In case of troubleshooting, CGRateS can monitor memory profiling and CPU profiling.
Creating the memory profile files.¶
Firstly, go to the main config directory and run the engine with the flag named
`-memprof_dir`. For this example, I choosed
`tmp` directory from my machine.
Also, there are other flags that we can use:
`-memprof_interval` - Time between memory profile saves. By default, the time between writing into files is 5 seconds.
`-memprof_nrfiles` - Number of memory profile to write. By default, the numbers of files is 1.
cgr-engine -config_path=. -logger=*stdout -memprof_dir=/tmp/
In the running process, this will create a file named
`mem1_prof.prof`. Let the engine run for some time, and then you can kill the process. When the process is killed, it will create another file named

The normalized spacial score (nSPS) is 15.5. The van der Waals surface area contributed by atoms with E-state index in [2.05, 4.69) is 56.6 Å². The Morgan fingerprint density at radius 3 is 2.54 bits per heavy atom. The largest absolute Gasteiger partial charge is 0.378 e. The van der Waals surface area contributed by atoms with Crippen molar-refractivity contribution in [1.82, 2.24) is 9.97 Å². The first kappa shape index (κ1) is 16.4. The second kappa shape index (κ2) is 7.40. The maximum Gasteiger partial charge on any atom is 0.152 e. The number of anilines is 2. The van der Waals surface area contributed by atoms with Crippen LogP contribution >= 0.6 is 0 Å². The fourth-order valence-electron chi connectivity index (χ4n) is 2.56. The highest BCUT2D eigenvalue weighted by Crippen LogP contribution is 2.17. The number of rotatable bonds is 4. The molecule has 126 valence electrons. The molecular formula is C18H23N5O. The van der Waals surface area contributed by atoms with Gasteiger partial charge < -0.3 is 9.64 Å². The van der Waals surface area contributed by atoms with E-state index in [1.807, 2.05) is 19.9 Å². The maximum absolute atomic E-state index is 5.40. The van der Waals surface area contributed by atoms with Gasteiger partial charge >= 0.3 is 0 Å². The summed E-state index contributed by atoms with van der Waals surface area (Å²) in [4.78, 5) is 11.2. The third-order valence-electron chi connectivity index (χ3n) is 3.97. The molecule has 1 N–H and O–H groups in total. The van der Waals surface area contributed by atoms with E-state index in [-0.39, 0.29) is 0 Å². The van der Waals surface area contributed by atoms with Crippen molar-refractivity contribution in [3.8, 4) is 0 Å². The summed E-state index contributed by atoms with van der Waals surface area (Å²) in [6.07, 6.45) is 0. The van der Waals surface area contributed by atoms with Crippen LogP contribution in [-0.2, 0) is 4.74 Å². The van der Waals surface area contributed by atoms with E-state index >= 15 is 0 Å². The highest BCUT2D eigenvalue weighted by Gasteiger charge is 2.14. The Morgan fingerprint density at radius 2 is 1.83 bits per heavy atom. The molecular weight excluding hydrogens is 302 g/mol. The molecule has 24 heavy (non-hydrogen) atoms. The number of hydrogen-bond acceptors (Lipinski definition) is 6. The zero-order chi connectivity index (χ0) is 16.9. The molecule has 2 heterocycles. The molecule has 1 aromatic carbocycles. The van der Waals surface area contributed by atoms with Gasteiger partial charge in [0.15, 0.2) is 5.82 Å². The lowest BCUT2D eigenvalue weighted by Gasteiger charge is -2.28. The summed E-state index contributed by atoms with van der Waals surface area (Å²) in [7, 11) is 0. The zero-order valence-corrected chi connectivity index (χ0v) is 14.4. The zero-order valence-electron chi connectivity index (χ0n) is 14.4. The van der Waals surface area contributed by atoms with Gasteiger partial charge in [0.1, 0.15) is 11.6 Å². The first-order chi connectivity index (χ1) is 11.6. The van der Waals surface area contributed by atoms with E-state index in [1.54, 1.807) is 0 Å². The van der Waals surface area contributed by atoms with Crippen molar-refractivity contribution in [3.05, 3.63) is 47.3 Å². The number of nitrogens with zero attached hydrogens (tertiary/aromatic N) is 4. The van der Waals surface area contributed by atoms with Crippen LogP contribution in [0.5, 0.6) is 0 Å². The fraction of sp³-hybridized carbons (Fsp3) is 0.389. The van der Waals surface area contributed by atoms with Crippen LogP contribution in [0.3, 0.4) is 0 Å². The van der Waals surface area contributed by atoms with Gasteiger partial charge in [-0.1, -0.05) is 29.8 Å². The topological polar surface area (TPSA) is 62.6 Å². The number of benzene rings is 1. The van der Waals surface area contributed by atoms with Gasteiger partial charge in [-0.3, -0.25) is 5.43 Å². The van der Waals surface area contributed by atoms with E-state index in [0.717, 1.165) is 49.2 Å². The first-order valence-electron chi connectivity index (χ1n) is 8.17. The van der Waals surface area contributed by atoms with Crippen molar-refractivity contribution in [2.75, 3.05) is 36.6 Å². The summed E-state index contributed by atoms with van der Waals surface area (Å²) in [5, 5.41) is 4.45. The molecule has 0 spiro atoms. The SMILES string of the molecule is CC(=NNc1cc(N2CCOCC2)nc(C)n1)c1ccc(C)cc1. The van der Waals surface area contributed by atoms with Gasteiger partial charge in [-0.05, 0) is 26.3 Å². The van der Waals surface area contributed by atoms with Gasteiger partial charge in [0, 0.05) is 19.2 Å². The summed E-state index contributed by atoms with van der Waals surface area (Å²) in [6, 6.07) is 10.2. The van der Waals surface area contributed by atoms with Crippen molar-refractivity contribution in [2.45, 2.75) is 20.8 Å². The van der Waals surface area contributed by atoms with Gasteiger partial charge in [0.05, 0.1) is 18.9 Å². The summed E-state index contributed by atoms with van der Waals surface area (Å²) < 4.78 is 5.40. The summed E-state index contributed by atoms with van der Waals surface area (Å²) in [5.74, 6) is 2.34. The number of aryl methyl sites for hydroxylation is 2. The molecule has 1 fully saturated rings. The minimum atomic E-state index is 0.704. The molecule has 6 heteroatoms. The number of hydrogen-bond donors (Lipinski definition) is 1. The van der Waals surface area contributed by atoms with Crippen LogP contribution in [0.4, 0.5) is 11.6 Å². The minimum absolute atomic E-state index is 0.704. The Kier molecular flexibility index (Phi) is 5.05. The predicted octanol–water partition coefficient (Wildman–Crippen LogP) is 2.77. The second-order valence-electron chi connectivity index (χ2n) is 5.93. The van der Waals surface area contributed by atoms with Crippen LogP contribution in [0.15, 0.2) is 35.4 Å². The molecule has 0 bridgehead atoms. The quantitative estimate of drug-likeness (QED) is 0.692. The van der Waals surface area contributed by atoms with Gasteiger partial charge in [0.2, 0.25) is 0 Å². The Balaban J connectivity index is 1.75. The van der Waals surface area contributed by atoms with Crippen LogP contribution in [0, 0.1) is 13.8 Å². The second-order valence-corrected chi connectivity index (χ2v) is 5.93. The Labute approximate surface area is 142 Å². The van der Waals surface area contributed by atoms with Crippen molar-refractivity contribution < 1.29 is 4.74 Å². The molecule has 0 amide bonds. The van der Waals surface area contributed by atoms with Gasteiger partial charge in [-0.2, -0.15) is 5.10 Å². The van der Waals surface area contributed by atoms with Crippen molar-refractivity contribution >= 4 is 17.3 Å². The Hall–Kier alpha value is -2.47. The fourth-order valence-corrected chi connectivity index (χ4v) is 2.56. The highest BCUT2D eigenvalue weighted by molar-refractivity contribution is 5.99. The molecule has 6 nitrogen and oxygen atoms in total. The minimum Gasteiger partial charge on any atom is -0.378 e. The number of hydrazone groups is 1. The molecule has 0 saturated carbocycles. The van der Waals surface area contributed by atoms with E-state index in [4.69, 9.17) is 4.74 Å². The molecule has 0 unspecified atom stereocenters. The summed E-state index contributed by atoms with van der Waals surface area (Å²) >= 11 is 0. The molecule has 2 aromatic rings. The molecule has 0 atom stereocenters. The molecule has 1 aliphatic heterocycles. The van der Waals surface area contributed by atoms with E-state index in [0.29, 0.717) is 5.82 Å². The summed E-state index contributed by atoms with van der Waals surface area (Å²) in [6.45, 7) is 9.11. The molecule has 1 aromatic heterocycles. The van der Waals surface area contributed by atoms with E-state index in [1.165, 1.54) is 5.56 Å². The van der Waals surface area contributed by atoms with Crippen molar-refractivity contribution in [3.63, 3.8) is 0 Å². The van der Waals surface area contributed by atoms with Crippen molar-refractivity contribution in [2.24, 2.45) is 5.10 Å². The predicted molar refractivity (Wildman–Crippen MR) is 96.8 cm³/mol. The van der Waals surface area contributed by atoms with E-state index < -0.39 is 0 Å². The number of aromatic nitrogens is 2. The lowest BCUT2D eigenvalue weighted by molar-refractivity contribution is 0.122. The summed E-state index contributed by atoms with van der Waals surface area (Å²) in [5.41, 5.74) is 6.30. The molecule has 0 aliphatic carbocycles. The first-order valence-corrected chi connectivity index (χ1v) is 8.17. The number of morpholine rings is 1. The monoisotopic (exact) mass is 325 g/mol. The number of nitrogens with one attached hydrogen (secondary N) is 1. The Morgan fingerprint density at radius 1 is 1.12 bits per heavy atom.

`mem_final.prof` containing the final memory profiling information.
Reading the memory profile files¶
Next step is to read properly the memory profiling. We will use the tool from go package, pprof. Go to the directory where the files were written and read the files.
cd /tmp go tool pprof mem1.prof
It will open a console, and to check the memory usage, type
`top` to see. For more documentation about this tool, we recommand you to read the pprof package documentation from golang, or simply type